Book Review: ‘Showrunners: The Art of Running a TV Show’

Most of the people that come to FanBolt do so because, like me, they love some aspect of pop culture. Be it television, movies, music, or something else. And, like me, they love to get inside stories and “dirt” that most people don’t know about. It’s not enough to watch a television show; they want to know everything going on behind the show.

Recently, I got a copy of the book Showrunners: The Art of Running A TV Show by Tara Bennett and can honestly say it is for just that exact type of person. Showrunners: The Art of Running A TV Show is a companion book to a documentary of the same name released in October. The book is full of interviews and insight provided by some of the industry’s most influential showrunners, such as Bill Prady (The Big Bang Theory), David Shore (House), Joss Whedon (Firefly and load of other great shows not quite as good as Firefly), and Andrew Marlowe (Castle) just to name a few.

Well organized, this book really dives into some of the questions that most people have when it comes to making everything come together. It starts off by explaining exactly what a showrunner is and does. How this role came about as it never truly existed before the 90’s and, most importantly, gets the point of view from today’s most well-know showrunners. This book really runs the gamut of topics. It covers everything from what are the steps of working your way up the ladder to getting your own show to the politics of running a show and network suggestions/interference. It discusses the benefits and cons of network versus cable versus premium (e.g.- HBO, Showtime) versus streaming (Hulu, Netflix). It even goes into diversity, or lack thereof, still seen today in the writer’s rooms of most shows. Anything you wanted to know about running a show it at the very least touches upon.

Most interesting is that the organization of the book is full of interviews and so you get a real world perspective from people currently in the game. On one topic a majority of the show runners might agree on some universal truth while on another they might all disagree on how they see the world of writing and running a show. It really gives insight into how each showrunner does things and that there is no single way to do it. Some of the most interesting sections are side conversations with a specific showrunner. In one, Joss Whedon discusses his actual behavior and personality versus what people seem to think. In another, Bill Prady talks about how to write a comedy. It’s all quite interesting.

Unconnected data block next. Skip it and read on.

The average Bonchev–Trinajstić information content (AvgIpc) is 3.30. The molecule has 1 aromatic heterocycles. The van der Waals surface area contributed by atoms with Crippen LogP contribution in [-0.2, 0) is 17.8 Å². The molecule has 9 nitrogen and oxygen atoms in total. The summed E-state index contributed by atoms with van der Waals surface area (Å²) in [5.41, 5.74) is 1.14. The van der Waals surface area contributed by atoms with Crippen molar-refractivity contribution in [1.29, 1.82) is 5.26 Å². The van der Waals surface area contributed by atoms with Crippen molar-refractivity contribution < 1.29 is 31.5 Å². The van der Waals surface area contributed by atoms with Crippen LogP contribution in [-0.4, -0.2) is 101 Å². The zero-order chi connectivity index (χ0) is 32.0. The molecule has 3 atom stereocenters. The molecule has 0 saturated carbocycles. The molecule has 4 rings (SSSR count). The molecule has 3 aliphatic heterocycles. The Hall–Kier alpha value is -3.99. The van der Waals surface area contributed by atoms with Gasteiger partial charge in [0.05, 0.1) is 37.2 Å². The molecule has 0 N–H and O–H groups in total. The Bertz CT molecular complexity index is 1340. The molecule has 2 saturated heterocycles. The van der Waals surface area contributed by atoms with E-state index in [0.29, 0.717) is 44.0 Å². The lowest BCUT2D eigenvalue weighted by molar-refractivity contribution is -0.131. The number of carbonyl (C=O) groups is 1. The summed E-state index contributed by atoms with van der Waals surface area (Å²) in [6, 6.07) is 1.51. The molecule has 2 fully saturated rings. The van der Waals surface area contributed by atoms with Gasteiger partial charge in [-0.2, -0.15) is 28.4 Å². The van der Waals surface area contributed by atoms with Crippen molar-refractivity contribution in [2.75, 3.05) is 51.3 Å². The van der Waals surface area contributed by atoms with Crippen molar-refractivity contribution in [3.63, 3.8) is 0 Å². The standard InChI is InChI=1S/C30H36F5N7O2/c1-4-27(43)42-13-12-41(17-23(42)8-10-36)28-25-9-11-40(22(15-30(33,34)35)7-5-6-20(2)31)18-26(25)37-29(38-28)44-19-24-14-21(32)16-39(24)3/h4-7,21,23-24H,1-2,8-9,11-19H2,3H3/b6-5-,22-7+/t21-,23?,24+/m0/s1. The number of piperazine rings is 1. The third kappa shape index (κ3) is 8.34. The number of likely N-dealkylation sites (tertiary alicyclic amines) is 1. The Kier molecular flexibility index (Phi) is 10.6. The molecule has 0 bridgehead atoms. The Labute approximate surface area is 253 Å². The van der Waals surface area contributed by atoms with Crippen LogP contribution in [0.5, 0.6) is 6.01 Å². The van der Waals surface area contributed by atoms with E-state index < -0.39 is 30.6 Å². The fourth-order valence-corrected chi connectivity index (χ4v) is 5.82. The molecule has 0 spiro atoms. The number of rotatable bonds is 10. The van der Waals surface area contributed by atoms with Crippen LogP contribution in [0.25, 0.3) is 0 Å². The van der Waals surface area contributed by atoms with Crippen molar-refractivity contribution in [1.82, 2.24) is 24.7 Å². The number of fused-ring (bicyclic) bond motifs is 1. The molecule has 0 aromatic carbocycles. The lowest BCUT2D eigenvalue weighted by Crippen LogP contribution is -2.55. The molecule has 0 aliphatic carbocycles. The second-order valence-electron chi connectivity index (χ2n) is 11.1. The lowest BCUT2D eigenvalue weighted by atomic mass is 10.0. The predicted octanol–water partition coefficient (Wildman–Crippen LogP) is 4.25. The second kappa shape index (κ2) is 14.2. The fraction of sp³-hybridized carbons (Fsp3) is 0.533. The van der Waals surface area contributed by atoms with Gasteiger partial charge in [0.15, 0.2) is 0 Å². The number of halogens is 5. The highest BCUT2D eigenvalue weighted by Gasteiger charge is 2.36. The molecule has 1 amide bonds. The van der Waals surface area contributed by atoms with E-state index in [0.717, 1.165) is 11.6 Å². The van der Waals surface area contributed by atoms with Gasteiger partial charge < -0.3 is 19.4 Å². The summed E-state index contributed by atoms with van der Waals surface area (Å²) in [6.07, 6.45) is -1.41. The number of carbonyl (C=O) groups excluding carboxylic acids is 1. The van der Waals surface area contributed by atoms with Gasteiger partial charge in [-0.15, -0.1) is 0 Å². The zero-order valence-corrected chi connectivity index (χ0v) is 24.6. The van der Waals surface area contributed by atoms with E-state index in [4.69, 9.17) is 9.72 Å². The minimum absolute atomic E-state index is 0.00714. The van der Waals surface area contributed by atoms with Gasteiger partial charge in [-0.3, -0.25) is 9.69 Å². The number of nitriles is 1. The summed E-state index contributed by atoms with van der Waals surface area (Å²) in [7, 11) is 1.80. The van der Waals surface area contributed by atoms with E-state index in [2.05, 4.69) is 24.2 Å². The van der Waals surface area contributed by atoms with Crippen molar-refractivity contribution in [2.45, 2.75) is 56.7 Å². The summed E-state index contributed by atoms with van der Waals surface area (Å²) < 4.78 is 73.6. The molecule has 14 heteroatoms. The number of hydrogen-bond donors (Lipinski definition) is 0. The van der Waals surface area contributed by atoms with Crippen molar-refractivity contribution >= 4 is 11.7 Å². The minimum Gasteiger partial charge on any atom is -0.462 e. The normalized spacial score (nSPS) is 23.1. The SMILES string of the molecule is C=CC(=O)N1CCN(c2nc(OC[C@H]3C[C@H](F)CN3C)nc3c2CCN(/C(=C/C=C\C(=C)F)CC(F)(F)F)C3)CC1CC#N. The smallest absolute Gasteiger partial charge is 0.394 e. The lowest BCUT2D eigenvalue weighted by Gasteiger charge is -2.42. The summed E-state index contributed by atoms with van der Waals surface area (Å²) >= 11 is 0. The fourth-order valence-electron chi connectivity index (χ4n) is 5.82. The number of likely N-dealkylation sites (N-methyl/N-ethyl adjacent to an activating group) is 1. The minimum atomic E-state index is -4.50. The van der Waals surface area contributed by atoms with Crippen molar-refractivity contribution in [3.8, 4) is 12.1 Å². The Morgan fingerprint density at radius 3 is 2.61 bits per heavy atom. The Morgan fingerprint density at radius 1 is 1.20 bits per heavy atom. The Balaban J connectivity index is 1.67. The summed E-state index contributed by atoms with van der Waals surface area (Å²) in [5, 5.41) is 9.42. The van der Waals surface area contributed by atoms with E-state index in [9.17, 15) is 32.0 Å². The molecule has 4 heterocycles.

This book really does have something for everyone. Whether you’re a huge fan, an aspiring writer, or just a casual viewer, you will learn way more than you ever thought you could. At only 240 pages it’s a quick read, but the way it is written also allows you to pick it up and read 5 or 10 minutes at a time and still enjoy it. I personally have read the book 3 times already and always come away learning something new like this little gem: Joss Whedon’s first television writing job was on the show Rosanne.

Showrunners: The Art of Running a TV Show is currently available from Titan Books


Your email address will not be published. Required fields are marked *